We can see this happening during the Banking Royal Commission. We are continually being shocked by the bad practices in financial industry that the commission uncovers. One commentator said that the problem laid in the kind of environment that many in the industry chose to live. You see, many of today’s powerful bankers went to the same elite schools and universities. After they graduated, they kept their network of friends in their working life. They continued living in a bubble that often bears minimum resemblance to the world outside. As such, their behaviors often failed to meet the standard expected from other people outside of that bubble.

But that should not be the case in a Christian community. As God’s people, we should never choose the kind of people that we will allow to join our community. The Church should become a community that welcomes people wholeheartedly regardless of their status. 

As a matter of fact, we don’t get to decide who is in and who is out. Our family of faith belongs to God. God should be the one who makes the ultimate decision. And our God is a God that shows no partiality.

This proclamation of faith may be hard to defend when we hear a story like our reading from Mark’s Gospel. Here, Jesus sounded like someone who was quoting directly from a racist’s playbook. At the time, the Jewish people called the non-Jewish people, or the Gentiles, as dogs. 

But the Jews were not the only group of people who used an animal as a name for another group of people. The majority Hutus in Rwanda called the minority Tutsis cockroaches just before the genocide. I believe you can think of other names that people here also like to use to call people from different backgrounds.

This behavior of calling other people as animals plays into our worst human inclination. By calling others as animals, we refuse to consider them as fellow human beings. As such, we can treat them the way we like it. So, to hear Jesus using a demeaning word to describe the Greek woman and her daughter is disturbing. 

Now, we may think that Jesus’ choice of word has no impact on us, Christians, living in Australia. But Christians living in other countries do not have the same experience. Once, theological students in Meinganga, Cameroon, discussed about our reading today from Mark’s Gospel. They shared their uneasiness about what Jesus said to the Greek woman. People of other faith have used what Jesus said to tell the Christians in Cameroon that Jesus didn’t come for them. They argue that Jesus came only for the children of Israel, but not for the Africans.[2]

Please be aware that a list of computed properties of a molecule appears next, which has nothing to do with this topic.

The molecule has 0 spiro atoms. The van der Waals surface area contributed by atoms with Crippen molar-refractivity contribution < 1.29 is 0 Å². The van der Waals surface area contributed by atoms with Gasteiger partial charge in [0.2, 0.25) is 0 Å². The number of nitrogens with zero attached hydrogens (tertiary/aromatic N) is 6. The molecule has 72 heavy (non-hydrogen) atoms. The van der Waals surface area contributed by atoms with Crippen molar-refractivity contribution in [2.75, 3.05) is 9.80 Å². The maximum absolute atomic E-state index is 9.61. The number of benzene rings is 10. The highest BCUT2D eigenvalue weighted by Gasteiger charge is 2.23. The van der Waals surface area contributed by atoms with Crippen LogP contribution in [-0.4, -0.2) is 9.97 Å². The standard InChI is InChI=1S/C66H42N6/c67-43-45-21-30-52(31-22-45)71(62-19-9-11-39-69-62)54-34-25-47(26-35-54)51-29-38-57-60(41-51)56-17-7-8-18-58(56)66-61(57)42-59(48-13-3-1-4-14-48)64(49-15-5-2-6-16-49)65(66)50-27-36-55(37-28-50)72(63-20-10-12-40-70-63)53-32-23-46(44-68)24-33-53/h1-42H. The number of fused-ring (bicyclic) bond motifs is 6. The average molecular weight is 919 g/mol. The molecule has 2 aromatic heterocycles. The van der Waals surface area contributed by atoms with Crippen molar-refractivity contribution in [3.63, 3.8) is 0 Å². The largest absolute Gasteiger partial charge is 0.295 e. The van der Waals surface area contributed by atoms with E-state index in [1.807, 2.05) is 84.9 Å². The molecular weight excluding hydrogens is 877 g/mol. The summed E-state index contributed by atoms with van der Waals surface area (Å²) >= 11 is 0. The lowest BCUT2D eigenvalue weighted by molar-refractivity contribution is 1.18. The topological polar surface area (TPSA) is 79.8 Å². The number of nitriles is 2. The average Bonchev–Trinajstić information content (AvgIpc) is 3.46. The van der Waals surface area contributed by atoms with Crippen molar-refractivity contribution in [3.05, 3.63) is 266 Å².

But such understanding comes from an incomplete reading of our story today. If we read to the end, we will see that Jesus granted the Greek woman’s request and healed her daughter. And as if this was not enough, he went on to heal a man who was deaf and mute in Decapolis. Now, people living in Decapolis were people who followed the Greek way of life. But such otherness did not stop Jesus from administering healing in their midst.

Friends, Jesus had shown to us that our God is an impartial God. Our God sees deeper than our appearance or background to see who we truly are. May we too learn to see other people the way God sees them.

Let me finish this reflection with a story about one of the greatest violinists in history, Paganini. During a performance, he felt that there was something wrong with his violin. So, he looked at his violin and found out that he was playing with someone else’s violin. He immediately told the audience that there had been a mistake and he had been playing with the wrong violin. He apologized and went backstage to get his violin only to find out that someone had stolen it. His famous and valuable violin had been replaced by the second-hand violin that he had been using that night.

But Paganini did not panic. He returned to the stage with the cheap violin. He then said to the audience, “Let me show you that music is in the soul not in the instrument.” He then proceeded to play one of his best performances ever.

Friends, we all are like these violins. Whether we are ‘cheap’ or ‘expensive’, what’s important is the soul of our ‘Great Violinist’. And in His hands, we all can produce beautiful music.

Toby Keva

[1] Mark 12:28-31

[2] Elisabeth Johnson, Commentary on Mark 7:24-37, on (September 9, 2018)